EDH Deckbuilding Fundamentals: A Tutor Primer

Variance is the enemy of every deckbuilder.  Most 60 card Constructed decks attempt to be as consistent as possible by running 4 copies of each of their most important cards, but in a 99 card singleton format like EDH, we have to get a bit more creative in order to have any kind of consistency.  There are two ways that we can address the problem of variance in EDH.  The first is redundancy: while you can only run one Skyshroud Claim in your deck, there’s nothing stopping you from adding Hunting Wilds, Cultivate, Kodama’s Reach, and Explosive Vegetation as well.  The other way to reduce variance is by including a suite of cards in your deck that can find other cards – in Magic parlance, tutors.

Tutors come in a variety of different shapes and sizes, but with a few exceptions they’re all generally classifiable into three categories based on where they put the cards they find: into play, into your hand, or top of the library.

Top of the library tutors tend to be the weakest at first glance – after all, you’re essentially losing a card and paying some mana to ensure the next card you draw is the one you want.  They tend to make up for it with their speed and extremely cheap cost – leaving a single mana up for a Mystical Tutor at the end of your opponent’s turn to find exactly the spell you need is not a particularly hard burden to bear for a great deal of flexibility in return.  As long as you don’t need the card you’re looking for right away, that is.  Vampiric Tutor is nice and all, but it won’t help you when you really need to have that sweeper right now.

Given that these cards inherently suffer from card disadvantage, they’re usually best employed to find cards that net you a great deal of card advantage.  For instance, the classic turn one Enlightened Tutor to find a Sensei’s Divining Top can vastly improve your card selection and help you hit every single one of your land drops, or a Worldly Tutor to set up a Primeval Titan can let a green deck absolutely explode in the midgame.  Tutoring to the top can also be extremely useful in a few corner cases, like when you have Lurking Predators on the battlefield, or when you’re playing Momir Vig, Simic Visionary or Mayael, the Anima as your general.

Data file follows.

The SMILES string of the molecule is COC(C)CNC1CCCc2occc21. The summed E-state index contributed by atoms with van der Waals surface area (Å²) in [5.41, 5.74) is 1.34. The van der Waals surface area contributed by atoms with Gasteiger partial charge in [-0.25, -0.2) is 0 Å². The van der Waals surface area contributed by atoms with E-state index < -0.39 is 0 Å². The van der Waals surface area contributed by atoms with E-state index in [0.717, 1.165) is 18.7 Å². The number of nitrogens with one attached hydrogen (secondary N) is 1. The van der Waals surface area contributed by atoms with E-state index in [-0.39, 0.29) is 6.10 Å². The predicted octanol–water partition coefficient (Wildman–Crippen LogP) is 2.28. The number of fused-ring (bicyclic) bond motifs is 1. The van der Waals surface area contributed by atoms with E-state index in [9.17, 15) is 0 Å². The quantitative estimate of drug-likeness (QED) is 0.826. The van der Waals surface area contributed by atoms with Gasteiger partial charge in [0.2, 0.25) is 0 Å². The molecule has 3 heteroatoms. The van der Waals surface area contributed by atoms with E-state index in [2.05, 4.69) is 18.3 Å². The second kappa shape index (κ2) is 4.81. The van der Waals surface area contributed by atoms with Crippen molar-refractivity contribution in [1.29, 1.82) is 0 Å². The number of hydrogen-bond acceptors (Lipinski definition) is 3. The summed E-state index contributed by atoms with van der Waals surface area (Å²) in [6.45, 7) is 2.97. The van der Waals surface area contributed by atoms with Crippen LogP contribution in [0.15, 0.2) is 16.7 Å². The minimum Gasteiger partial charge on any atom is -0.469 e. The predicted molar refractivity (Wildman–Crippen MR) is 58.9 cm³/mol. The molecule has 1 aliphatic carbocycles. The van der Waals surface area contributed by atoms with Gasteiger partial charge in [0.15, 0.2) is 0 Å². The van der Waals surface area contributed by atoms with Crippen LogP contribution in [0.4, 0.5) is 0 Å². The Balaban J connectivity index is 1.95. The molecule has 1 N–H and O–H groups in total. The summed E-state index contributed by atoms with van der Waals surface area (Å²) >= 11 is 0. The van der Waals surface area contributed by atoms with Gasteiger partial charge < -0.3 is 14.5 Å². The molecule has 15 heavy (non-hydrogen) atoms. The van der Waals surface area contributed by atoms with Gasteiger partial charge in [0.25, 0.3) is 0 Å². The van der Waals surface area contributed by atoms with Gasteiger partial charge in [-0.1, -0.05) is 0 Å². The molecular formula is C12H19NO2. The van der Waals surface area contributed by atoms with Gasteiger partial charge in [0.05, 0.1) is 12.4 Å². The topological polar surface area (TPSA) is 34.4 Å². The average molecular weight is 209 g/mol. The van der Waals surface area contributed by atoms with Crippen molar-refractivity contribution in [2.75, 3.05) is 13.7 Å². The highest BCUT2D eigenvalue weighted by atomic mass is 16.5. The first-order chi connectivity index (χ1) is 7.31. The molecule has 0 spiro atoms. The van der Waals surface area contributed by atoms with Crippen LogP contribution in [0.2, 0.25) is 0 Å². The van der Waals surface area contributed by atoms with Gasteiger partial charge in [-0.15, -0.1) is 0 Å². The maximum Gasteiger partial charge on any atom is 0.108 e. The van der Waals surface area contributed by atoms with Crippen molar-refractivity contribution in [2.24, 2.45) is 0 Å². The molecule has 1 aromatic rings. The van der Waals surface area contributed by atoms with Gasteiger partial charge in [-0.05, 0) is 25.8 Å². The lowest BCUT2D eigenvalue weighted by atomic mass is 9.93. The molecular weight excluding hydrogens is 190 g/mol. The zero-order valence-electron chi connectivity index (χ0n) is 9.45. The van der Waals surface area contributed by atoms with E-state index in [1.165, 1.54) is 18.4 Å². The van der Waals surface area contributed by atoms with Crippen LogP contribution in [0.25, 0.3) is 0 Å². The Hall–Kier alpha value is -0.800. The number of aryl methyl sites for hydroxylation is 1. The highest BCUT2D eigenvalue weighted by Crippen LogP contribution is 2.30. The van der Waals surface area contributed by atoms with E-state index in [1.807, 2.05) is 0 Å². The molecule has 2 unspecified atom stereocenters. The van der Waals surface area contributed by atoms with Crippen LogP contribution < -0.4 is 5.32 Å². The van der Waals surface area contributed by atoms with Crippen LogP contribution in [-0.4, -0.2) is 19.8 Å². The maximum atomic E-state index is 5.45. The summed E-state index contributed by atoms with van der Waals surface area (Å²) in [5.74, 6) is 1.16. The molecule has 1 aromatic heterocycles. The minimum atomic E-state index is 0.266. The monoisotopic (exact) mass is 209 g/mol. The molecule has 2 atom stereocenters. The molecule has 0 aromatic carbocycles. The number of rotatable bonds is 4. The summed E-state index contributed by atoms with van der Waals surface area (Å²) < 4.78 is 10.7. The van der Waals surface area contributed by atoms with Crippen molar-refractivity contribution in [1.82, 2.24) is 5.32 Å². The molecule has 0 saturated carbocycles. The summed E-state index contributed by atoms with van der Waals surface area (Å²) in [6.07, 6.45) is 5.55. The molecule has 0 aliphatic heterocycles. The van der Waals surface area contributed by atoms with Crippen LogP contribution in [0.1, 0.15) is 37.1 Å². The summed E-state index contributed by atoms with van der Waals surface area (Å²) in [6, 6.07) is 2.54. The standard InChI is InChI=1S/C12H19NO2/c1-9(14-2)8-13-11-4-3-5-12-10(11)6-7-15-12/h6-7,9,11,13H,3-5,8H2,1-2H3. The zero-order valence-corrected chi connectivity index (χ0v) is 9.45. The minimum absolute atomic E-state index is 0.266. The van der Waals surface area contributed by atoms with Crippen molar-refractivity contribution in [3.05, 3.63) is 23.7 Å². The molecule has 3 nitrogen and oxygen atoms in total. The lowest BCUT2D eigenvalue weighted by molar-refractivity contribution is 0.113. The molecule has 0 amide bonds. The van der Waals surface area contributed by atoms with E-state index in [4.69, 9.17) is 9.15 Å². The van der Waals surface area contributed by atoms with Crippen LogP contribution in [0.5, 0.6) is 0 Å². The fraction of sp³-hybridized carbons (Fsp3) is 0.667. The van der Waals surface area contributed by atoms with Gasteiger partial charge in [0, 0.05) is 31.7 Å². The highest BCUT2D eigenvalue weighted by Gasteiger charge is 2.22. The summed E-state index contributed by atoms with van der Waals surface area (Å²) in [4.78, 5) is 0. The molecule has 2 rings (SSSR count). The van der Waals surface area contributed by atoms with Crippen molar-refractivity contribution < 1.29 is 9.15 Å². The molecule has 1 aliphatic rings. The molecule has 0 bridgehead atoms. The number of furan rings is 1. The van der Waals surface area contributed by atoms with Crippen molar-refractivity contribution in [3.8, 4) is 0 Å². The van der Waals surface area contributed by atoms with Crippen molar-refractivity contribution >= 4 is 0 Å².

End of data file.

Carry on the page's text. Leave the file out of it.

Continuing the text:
Classical tutor-into-hand effects like Diabolic Tutor, Fabricate, and Merchant Scroll are by far the most common.  They offer the advantage of letting you immediately cast the card you find, essentially appending the tutor’s cost to the cost of the tutored card.  This is the ideal type of tutor for reactive plays, like finding and casting Damnation after your opponent kicks Wolfbriar Elemental twenty-three times.  It’s still fine for proactive plays, but unless you have enough mana to find and cast the spell you’re looking for, you have the disadvantage of telegraphing your play, and letting your opponents know something worth countering is coming from you next turn.  If you have the luxury of choosing between a number of different tutor effects, make sure that your into-hand tutors can find your sweepers, artifact, and if possible, graveyard hate.  Furthermore, when playing, don’t succumb to the temptation of casting a tutor right away.  Sometimes it’s best to just keep it in your hand as a wild card as insurance for that time when you really need it.  And believe me, when your opponent casts Genesis Wave for 20, there’s nothing like being able to find your Planar Cleansing and cut them back down to size.